Ben
 

Obi-Wan

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Not to start a tiff but I think the complete opposite to building. So I have a hard landing on a rocket but planned 2 flights that day. Looks like I am now screwed for the 2nd one if a fin pops off. Of course I am talking a little bit larger rockets. Build your rockets to handle recovery. Alot of people can build rockets. Can you build one that is flyable AGAIN!?!!!

Ben
10-4 good buddy.

but... I have to say it all depends on LPR-MPR-HPR. I agree with HPR there should never be (just) a broken fin on "recovery" (I think you know what I'm getting at = big nuke).

And honestly, Ben, You're lucky to get one flight off in a day, I'll pay good money(not that I have any right now) to watch you try to get two flights with one rocket in one day.:D

HPR has the luxury of Electronic Dual Deployment. LPR and MPR usually with motor ejection only does not. In my opinion, engine ejection is a big challenge for flights over 1500'. I mean all of the issues with delay timing, zippers, separation, chute shreds, drift and trees/corn fields/hills. Of course, if I'm gonna put a L/MPR bird out of sight, I'll sacrifice a fin to get it back (more so if I have a RMS case in it).

... bla bla bla - there's only one way to pack a chute, shroud lines folded in with the canopy, so they don't tangle and actually help the chute open quicker(and at lower velocities). I showed A TARC team my methods last Vikings launch. They needed more flight time, but more importantly I was hoping to help reduce variation.
 

BsSmith

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Not to start a tiff but I think the complete opposite to building. So I have a hard landing on a rocket but planned 2 flights that day. Looks like I am now screwed for the 2nd one if a fin pops off. Of course I am talking a little bit larger rockets. Build your rockets to handle recovery. Alot of people can build rockets. Can you build one that is flyable AGAIN!?!!!

Ben
Tailcones are your best friend! I love tailcones, I think they look awesome on a rocket, but the best part about them is that they take most of the landing impact so a rocket can take a harder landing without breaking a fin. Also, I don't like using motor ejections, I feel that they are too inaccurate and cause zippers. A good altimeter set up for apogee deployment reduces the chances for zippers and shredded chutes. Getting rid of motor ejection completely also gets rid of the chances for a motor CATO caused by misplaced O-rings in the delay.
 

kramer714

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just to throw another opinion in, how you build depends on where you fly. As a kid (midwest) we launched over nice SOFT' grass, way more forgiving with landings, but we had smaller fields and rocket eating trees. Grass and trees = Light building, lower altitude, parachute or streamer to match.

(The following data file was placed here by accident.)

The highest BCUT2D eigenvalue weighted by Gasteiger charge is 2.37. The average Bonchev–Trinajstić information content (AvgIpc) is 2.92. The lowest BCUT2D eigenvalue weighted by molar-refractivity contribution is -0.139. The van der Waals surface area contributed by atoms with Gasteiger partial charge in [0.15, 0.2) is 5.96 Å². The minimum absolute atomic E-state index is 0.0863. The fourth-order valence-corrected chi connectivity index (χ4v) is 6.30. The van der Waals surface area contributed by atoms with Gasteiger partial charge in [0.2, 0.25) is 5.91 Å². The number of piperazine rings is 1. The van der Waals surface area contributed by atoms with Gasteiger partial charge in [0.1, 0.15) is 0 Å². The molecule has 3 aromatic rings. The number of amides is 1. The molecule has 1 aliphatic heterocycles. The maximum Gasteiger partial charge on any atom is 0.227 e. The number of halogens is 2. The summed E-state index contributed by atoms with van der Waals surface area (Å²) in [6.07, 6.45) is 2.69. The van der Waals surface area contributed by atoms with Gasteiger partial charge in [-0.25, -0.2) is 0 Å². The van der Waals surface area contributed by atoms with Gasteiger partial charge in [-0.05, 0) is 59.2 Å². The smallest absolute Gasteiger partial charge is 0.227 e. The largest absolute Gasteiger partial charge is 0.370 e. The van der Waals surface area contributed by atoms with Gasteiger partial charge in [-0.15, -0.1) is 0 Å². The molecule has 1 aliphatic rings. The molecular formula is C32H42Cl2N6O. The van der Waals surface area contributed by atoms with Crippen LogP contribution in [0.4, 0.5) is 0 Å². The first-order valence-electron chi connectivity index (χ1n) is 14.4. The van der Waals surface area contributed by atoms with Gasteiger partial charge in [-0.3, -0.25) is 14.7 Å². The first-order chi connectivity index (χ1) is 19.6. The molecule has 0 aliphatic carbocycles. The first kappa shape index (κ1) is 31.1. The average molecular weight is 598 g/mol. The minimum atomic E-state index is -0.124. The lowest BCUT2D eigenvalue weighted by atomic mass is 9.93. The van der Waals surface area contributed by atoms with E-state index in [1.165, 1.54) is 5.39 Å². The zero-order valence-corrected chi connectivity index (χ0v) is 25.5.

As BAR, I launch at dry lake beds in southern California, think landing on a paved parking lot. On the good side, no trees for miles and a few miles altitude waiver. Going for higher altitudes you really look at the size of your chute, too big and you land in another county. On the lake bed, build them like tanks, go smaller on the chute, next size up in motor.

For what is worth
 

kjmccarx

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Pipen and everyone"
Please Don't use cornstarch or cornstarch baby powder, it's flamable! Talc (Regular) baby powder only please;)
What about using some climbing chalk? That is just limestone... Shouldn't be flammable at all. It's also really inexpensive and easy to find. (And if you are a climber, like myself, you probably have some laying around!)

This question pertains to MPR and HPR, but would putting powder (of some sort) on a fabric parachute help in that case, as well?
 

Wayco

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HI new member! Might be a good idea for you to check when the last post was made before you add your comments. It's located in the dark strip at the top of each post. Otherwise, welcome to the forum! Lot's of good info. here, even if some of it is dated. Climbing chalk might work, but my experience with it is that it's kinda sticky, not what you want on your plastic chutes.
 

Nathan

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If you plan to launch your LPR in cold weather you should replace the plastic chute with a nylon one. Those little plastic chutes get really stiff when they're cold.
 

kjmccarx

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HI new member! Might be a good idea for you to check when the last post was made before you add your comments.
Is there a problem with commenting on an old post? I found it from Google and I thought I would add comment on it - since it was relevant to what I was doing at the time. Just because it's and old post doesn't mean it's irrelevant.